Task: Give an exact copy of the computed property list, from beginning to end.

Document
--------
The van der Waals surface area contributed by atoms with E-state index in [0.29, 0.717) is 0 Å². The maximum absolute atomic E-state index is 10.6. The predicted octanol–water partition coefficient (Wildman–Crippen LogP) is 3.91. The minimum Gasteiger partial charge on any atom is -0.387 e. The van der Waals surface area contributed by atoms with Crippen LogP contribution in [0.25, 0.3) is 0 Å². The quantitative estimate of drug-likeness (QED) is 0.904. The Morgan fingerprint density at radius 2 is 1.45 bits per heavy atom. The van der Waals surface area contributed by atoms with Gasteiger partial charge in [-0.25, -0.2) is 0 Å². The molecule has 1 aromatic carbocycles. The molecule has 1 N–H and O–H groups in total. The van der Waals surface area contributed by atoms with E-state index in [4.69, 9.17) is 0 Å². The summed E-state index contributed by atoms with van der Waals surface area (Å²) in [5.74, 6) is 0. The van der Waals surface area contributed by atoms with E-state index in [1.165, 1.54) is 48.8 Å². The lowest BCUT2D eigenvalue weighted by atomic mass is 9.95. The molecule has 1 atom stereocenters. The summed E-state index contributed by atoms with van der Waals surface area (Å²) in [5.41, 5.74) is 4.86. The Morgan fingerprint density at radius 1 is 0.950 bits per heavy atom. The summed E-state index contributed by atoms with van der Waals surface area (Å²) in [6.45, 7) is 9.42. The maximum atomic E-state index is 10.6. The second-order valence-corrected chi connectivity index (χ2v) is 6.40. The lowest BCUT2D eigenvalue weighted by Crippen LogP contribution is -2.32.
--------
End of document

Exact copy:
The van der Waals surface area contributed by atoms with E-state index in [0.29, 0.717) is 0 Å². The maximum absolute atomic E-state index is 10.6. The predicted octanol–water partition coefficient (Wildman–Crippen LogP) is 3.91. The minimum Gasteiger partial charge on any atom is -0.387 e. The van der Waals surface area contributed by atoms with Crippen LogP contribution in [0.25, 0.3) is 0 Å². The quantitative estimate of drug-likeness (QED) is 0.904. The Morgan fingerprint density at radius 2 is 1.45 bits per heavy atom. The van der Waals surface area contributed by atoms with Gasteiger partial charge in [-0.25, -0.2) is 0 Å². The molecule has 1 aromatic carbocycles. The molecule has 1 N–H and O–H groups in total. The van der Waals surface area contributed by atoms with E-state index in [4.69, 9.17) is 0 Å². The summed E-state index contributed by atoms with van der Waals surface area (Å²) in [5.74, 6) is 0. The van der Waals surface area contributed by atoms with E-state index in [1.165, 1.54) is 48.8 Å². The lowest BCUT2D eigenvalue weighted by atomic mass is 9.95. The molecule has 1 atom stereocenters. The summed E-state index contributed by atoms with van der Waals surface area (Å²) in [5.41, 5.74) is 4.86. The Morgan fingerprint density at radius 1 is 0.950 bits per heavy atom. The summed E-state index contributed by atoms with van der Waals surface area (Å²) in [6.45, 7) is 9.42. The maximum atomic E-state index is 10.6. The second-order valence-corrected chi connectivity index (χ2v) is 6.40. The lowest BCUT2D eigenvalue weighted by Crippen LogP contribution is -2.32.